ORANGE COUNTY, Fla. – A former Orange County judge accused of molesting a girl will not be facing charges, according to a court memorandum.
The office of Daytona Beach State Attorney R.J. Larizza determined prosecutors could not prove the allegations “beyond a reasonable doubt,” adding that no further action is warranted in the case against Alan Apte.
Gov. Ron DeSantis originally reassigned the case via executive order after former Orange-Osceola State Attorney Aramis Ayala disqualified herself from the investigation, citing a conflict of interest as the former judge had been in her circuit at the time.
The allegations stemmed from conduct that reportedly happened in 2017, accusing the former judge of “poking” at the girl’s breast and patting her buttocks over clothing. Court records show these allegations were formally reported a year later from the alleged conduct. Due to the delay in reporting, investigators said they could not collect physical evidence, thus weakening the allegations, the memo states.
The memorandum, which also closes out the case, defines three elements that prosecutors had to prove beyond a reasonable doubt to move forward with the case.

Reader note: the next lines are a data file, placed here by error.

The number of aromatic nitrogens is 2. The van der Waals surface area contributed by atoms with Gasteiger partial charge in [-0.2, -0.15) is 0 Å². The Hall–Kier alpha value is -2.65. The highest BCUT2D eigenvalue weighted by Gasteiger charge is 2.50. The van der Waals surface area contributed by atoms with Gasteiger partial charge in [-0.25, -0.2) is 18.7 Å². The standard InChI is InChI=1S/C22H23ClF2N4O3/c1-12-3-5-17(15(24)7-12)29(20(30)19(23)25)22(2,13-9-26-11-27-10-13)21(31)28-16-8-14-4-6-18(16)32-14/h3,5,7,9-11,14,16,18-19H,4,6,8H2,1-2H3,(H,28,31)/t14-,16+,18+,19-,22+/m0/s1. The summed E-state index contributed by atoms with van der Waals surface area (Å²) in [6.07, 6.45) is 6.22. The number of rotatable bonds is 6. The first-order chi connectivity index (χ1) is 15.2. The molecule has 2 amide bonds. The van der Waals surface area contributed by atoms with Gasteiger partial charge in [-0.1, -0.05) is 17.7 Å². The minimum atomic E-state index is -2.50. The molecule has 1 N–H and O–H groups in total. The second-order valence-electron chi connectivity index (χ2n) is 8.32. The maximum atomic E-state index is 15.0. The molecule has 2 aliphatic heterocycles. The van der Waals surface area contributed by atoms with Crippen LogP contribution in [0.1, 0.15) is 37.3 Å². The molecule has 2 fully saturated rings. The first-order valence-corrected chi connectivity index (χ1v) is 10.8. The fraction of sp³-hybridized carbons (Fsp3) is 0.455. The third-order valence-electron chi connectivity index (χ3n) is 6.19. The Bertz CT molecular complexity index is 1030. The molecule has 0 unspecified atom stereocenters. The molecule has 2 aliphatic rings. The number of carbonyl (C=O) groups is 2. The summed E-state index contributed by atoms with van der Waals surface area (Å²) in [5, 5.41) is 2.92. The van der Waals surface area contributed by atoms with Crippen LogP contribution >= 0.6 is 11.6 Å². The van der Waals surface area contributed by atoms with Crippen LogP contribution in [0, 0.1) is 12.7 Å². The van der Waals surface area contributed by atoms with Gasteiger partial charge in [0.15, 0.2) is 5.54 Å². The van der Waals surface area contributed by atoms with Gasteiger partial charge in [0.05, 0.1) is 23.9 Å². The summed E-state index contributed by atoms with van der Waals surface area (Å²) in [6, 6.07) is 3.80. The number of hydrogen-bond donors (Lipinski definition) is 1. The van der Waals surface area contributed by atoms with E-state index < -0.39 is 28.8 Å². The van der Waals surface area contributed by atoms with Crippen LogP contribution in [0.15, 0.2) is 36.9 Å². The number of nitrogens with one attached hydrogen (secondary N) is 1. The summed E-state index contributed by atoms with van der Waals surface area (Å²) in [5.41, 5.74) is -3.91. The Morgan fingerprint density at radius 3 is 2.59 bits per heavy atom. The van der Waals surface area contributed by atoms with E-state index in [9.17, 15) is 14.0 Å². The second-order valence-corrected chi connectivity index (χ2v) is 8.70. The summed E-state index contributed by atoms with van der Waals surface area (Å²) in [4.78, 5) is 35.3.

The elements include proving Apte touched the girl’s breast and buttocks in a lewd or lascivious manner, that the girl was under 16 years of age at the time of the offense and at least 12 years old, and that Apte was older than 18 during the reported conduct.
It was the first element that was difficult to prove due to conflicting stories from the girl, according to the State Attorney’s Office.
The girl told a forensic investigator Apte “poked” her breast and “patted her buttocks” in an inappropriate manner on multiple occasions, the memo said. In another interview with prosecutors, the girl denied Apte had touched her breasts.
Upon further investigation, the girl also told interviewers she reported the alleged molestation to a teacher and a guidance counselor. When interviewers went to cross-reference the story, the two denied the girl had accused Apte of abuse.
The State Attorney’s Office said the inconsistencies of the accusations, review of corroborating evidence and lack of evidence in lewd intent meant the “State cannot prove these allegations beyond a reasonable doubt.”